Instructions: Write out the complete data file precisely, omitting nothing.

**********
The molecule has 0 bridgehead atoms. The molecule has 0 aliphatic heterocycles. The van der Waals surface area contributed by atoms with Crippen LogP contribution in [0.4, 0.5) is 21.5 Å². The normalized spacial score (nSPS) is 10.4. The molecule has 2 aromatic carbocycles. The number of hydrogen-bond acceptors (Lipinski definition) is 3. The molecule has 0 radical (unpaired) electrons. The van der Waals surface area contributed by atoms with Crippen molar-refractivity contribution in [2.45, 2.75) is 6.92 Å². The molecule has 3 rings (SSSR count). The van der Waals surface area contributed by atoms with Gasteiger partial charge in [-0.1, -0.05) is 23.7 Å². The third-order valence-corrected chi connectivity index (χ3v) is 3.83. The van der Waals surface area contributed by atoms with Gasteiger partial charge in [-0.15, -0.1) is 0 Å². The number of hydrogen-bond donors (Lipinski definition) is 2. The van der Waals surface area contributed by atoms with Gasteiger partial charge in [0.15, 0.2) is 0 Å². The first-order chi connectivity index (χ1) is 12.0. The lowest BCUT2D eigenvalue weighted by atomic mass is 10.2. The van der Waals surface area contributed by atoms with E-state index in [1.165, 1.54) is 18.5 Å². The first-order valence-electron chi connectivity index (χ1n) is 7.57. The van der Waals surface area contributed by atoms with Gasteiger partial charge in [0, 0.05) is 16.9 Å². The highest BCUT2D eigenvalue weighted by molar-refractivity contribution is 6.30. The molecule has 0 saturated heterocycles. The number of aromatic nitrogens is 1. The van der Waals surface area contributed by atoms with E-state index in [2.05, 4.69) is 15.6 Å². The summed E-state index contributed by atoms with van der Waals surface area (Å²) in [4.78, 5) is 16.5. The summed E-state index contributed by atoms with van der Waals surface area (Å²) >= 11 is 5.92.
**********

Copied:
The molecule has 0 bridgehead atoms. The molecule has 0 aliphatic heterocycles. The van der Waals surface area contributed by atoms with Crippen LogP contribution in [0.4, 0.5) is 21.5 Å². The normalized spacial score (nSPS) is 10.4. The molecule has 2 aromatic carbocycles. The number of hydrogen-bond acceptors (Lipinski definition) is 3. The molecule has 0 radical (unpaired) electrons. The van der Waals surface area contributed by atoms with Crippen molar-refractivity contribution in [2.45, 2.75) is 6.92 Å². The molecule has 3 rings (SSSR count). The van der Waals surface area contributed by atoms with Gasteiger partial charge in [-0.1, -0.05) is 23.7 Å². The third-order valence-corrected chi connectivity index (χ3v) is 3.83. The van der Waals surface area contributed by atoms with Gasteiger partial charge in [-0.15, -0.1) is 0 Å². The number of hydrogen-bond donors (Lipinski definition) is 2. The van der Waals surface area contributed by atoms with Gasteiger partial charge in [0.15, 0.2) is 0 Å². The first-order chi connectivity index (χ1) is 12.0. The lowest BCUT2D eigenvalue weighted by atomic mass is 10.2. The van der Waals surface area contributed by atoms with E-state index in [1.165, 1.54) is 18.5 Å². The first-order valence-electron chi connectivity index (χ1n) is 7.57. The van der Waals surface area contributed by atoms with Gasteiger partial charge in [0, 0.05) is 16.9 Å². The highest BCUT2D eigenvalue weighted by molar-refractivity contribution is 6.30. The molecule has 0 saturated heterocycles. The number of aromatic nitrogens is 1. The van der Waals surface area contributed by atoms with E-state index in [2.05, 4.69) is 15.6 Å². The summed E-state index contributed by atoms with van der Waals surface area (Å²) in [4.78, 5) is 16.5. The summed E-state index contributed by atoms with van der Waals surface area (Å²) >= 11 is 5.92.